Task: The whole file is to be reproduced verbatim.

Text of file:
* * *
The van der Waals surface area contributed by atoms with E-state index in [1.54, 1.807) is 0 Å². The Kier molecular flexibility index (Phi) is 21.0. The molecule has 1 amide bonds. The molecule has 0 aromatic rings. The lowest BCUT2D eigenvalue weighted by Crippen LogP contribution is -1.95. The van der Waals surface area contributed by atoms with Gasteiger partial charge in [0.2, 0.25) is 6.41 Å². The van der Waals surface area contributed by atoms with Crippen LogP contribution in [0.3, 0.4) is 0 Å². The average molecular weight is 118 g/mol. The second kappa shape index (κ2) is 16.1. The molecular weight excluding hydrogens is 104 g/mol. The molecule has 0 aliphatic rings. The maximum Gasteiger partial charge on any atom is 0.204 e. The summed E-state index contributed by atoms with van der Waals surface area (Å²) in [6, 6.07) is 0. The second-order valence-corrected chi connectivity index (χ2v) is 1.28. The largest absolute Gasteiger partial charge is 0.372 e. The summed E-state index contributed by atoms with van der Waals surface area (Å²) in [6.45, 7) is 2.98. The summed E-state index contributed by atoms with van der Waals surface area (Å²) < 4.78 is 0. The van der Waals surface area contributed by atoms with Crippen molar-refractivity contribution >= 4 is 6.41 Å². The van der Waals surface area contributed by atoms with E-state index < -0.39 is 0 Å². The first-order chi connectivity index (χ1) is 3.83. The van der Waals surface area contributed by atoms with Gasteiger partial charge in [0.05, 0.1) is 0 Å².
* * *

The van der Waals surface area contributed by atoms with E-state index in [1.54, 1.807) is 0 Å². The Kier molecular flexibility index (Phi) is 21.0. The molecule has 1 amide bonds. The molecule has 0 aromatic rings. The lowest BCUT2D eigenvalue weighted by Crippen LogP contribution is -1.95. The van der Waals surface area contributed by atoms with Gasteiger partial charge in [0.2, 0.25) is 6.41 Å². The van der Waals surface area contributed by atoms with Crippen LogP contribution in [0.3, 0.4) is 0 Å². The average molecular weight is 118 g/mol. The second kappa shape index (κ2) is 16.1. The molecular weight excluding hydrogens is 104 g/mol. The molecule has 0 aliphatic rings. The maximum Gasteiger partial charge on any atom is 0.204 e. The summed E-state index contributed by atoms with van der Waals surface area (Å²) in [6, 6.07) is 0. The second-order valence-corrected chi connectivity index (χ2v) is 1.28. The largest absolute Gasteiger partial charge is 0.372 e. The summed E-state index contributed by atoms with van der Waals surface area (Å²) in [6.45, 7) is 2.98. The summed E-state index contributed by atoms with van der Waals surface area (Å²) < 4.78 is 0. The van der Waals surface area contributed by atoms with Crippen molar-refractivity contribution >= 4 is 6.41 Å². The van der Waals surface area contributed by atoms with E-state index < -0.39 is 0 Å². The first-order chi connectivity index (χ1) is 3.83. The van der Waals surface area contributed by atoms with Gasteiger partial charge in [0.05, 0.1) is 0 Å².